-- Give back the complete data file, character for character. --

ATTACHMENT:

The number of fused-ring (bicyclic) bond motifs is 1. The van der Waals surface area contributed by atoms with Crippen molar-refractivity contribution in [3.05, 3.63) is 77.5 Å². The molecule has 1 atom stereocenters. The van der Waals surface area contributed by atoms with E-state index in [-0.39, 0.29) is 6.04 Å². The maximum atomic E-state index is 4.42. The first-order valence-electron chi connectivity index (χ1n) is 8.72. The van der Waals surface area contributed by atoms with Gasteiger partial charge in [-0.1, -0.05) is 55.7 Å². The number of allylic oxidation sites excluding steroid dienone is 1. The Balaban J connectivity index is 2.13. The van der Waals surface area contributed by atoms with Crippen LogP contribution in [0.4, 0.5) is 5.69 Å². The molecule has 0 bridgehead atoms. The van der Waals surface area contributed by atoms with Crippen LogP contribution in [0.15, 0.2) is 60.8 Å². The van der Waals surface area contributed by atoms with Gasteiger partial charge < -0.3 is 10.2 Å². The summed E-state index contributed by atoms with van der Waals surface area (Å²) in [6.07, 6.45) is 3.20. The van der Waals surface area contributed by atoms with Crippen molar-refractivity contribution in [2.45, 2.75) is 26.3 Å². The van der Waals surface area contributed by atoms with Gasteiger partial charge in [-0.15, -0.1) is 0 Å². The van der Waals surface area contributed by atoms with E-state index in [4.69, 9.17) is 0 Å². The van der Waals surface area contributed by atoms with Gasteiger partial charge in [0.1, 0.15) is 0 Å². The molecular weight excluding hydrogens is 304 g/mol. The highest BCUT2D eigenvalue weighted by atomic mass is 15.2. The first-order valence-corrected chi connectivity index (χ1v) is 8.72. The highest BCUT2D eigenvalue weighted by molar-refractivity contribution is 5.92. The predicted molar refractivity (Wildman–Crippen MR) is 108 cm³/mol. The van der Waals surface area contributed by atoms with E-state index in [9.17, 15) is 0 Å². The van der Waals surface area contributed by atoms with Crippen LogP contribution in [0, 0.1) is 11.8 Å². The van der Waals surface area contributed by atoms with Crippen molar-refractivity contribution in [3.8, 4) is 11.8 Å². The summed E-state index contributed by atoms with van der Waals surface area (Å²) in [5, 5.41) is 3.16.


The number of fused-ring (bicyclic) bond motifs is 1. The van der Waals surface area contributed by atoms with Crippen molar-refractivity contribution in [3.05, 3.63) is 77.5 Å². The molecule has 1 atom stereocenters. The van der Waals surface area contributed by atoms with E-state index in [-0.39, 0.29) is 6.04 Å². The maximum atomic E-state index is 4.42. The first-order valence-electron chi connectivity index (χ1n) is 8.72. The van der Waals surface area contributed by atoms with Gasteiger partial charge in [-0.1, -0.05) is 55.7 Å². The number of allylic oxidation sites excluding steroid dienone is 1. The Balaban J connectivity index is 2.13. The van der Waals surface area contributed by atoms with Crippen LogP contribution in [0.4, 0.5) is 5.69 Å². The molecule has 0 bridgehead atoms. The van der Waals surface area contributed by atoms with Crippen LogP contribution in [0.15, 0.2) is 60.8 Å². The van der Waals surface area contributed by atoms with Gasteiger partial charge < -0.3 is 10.2 Å². The summed E-state index contributed by atoms with van der Waals surface area (Å²) in [6.07, 6.45) is 3.20. The van der Waals surface area contributed by atoms with Crippen molar-refractivity contribution in [2.45, 2.75) is 26.3 Å². The van der Waals surface area contributed by atoms with Gasteiger partial charge in [-0.15, -0.1) is 0 Å². The van der Waals surface area contributed by atoms with E-state index in [4.69, 9.17) is 0 Å². The van der Waals surface area contributed by atoms with Gasteiger partial charge in [0.1, 0.15) is 0 Å². The molecular weight excluding hydrogens is 304 g/mol. The highest BCUT2D eigenvalue weighted by atomic mass is 15.2. The first-order valence-corrected chi connectivity index (χ1v) is 8.72. The highest BCUT2D eigenvalue weighted by molar-refractivity contribution is 5.92. The predicted molar refractivity (Wildman–Crippen MR) is 108 cm³/mol. The van der Waals surface area contributed by atoms with E-state index in [9.17, 15) is 0 Å². The van der Waals surface area contributed by atoms with Crippen LogP contribution in [0, 0.1) is 11.8 Å². The van der Waals surface area contributed by atoms with Crippen molar-refractivity contribution in [3.8, 4) is 11.8 Å². The summed E-state index contributed by atoms with van der Waals surface area (Å²) in [5, 5.41) is 3.16.